Administration: losses: targeted rules to prevent the contrived creation of capital losses by companies - example 3
Y plc is the principal company of a property group that includes a subsidiary company XLtd. X Ltd owns a property in the centre of London with a base cost of £1bn. The propertywas previously acquired from a fellow group company at no gain/no loss (TCGA92/S171) whenthe market value of the property stood at £900m. X Ltd issues shares to an unconnectedparty, B Ltd, to the extent that B Ltd holds 30% of the issued share capital of X Ltd andso X Ltd is no longer a member of the Y plc group. These new shares have very restrictedrights compared to those already in issue.
In the absence of the FA 2006 amendments to TCGA92/S8 (TCGA92/S16A with effect from 6December 2006 see CG40241) the fact that X Ltd is no longer part of the groupheaded by Y plc triggers the degrouping provisions, and a capital loss is realised,reflecting the previous fall in property value of £100m.
This is an example of artificial degrouping by issuing shares in a subsidiary company to athird party. In this example, although Y plc has suffered from a real fall in the value ofits subsidiary, X Ltd, as a result of changes in the property value, it has not made areal commercial disposal of the subsidiary to realise that loss. The presence of only veryrestricted rights attached to the new shares indicates that Y plc has no intention ofmaking any material disposal of its economic interest in the property. Following theenactment of the FA 2006 amendments to TCGA92/S8 (TCGA92/S16A with effect from 6 December2006 see CG40241), any loss accruing to Y plc in pursuance of arrangements will notbe an allowable loss.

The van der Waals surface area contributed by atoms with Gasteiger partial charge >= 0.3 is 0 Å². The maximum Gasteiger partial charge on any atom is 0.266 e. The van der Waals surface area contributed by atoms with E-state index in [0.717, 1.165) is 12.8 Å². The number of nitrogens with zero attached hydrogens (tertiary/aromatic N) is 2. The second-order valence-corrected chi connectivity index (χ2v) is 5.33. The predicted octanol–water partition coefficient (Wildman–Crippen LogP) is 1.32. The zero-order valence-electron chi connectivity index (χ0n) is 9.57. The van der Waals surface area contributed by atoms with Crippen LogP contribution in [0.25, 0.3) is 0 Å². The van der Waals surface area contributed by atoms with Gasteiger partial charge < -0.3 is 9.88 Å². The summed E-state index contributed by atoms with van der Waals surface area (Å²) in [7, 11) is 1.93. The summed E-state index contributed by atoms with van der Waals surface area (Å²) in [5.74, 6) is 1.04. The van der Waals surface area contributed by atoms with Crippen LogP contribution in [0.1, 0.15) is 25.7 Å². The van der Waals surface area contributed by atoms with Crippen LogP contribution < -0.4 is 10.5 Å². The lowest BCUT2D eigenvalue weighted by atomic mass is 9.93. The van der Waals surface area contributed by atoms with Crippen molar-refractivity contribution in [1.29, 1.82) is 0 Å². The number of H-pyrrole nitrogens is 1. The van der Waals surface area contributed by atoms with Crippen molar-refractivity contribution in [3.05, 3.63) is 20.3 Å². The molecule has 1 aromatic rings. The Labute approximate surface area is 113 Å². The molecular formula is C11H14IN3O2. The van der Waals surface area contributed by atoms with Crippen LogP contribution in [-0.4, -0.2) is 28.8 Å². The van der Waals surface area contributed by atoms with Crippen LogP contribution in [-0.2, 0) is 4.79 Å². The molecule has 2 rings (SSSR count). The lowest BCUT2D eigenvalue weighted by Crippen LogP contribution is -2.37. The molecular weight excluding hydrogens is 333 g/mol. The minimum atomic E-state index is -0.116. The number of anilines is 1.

The issue of shares with very restricted rights to a third party is an arrangement thatthe new legislation would affect because this transaction was undertaken primarily tosecure a tax advantage, being the recognition of a capital loss through the operation ofthe de- grouping provisions. The FA 2006 amendments to TCGA92/S8 (TCGA92/S16Awith effect from 6 December 2006 see CG40241) provide that this loss arises indisqualifying circumstances and is not therefore an allowable capital loss.
If, however, in the above example B Ltd genuinely wished to enter into a joint ventureinvolving the property, then a different outcome can be expected. It would have subscribedfor shares that had rights comparable to those in issue, so that it acquired acorresponding share of the economic value of X Ltd. In those circumstances, securing a taxadvantage is unlikely to have been a main purpose of the transaction.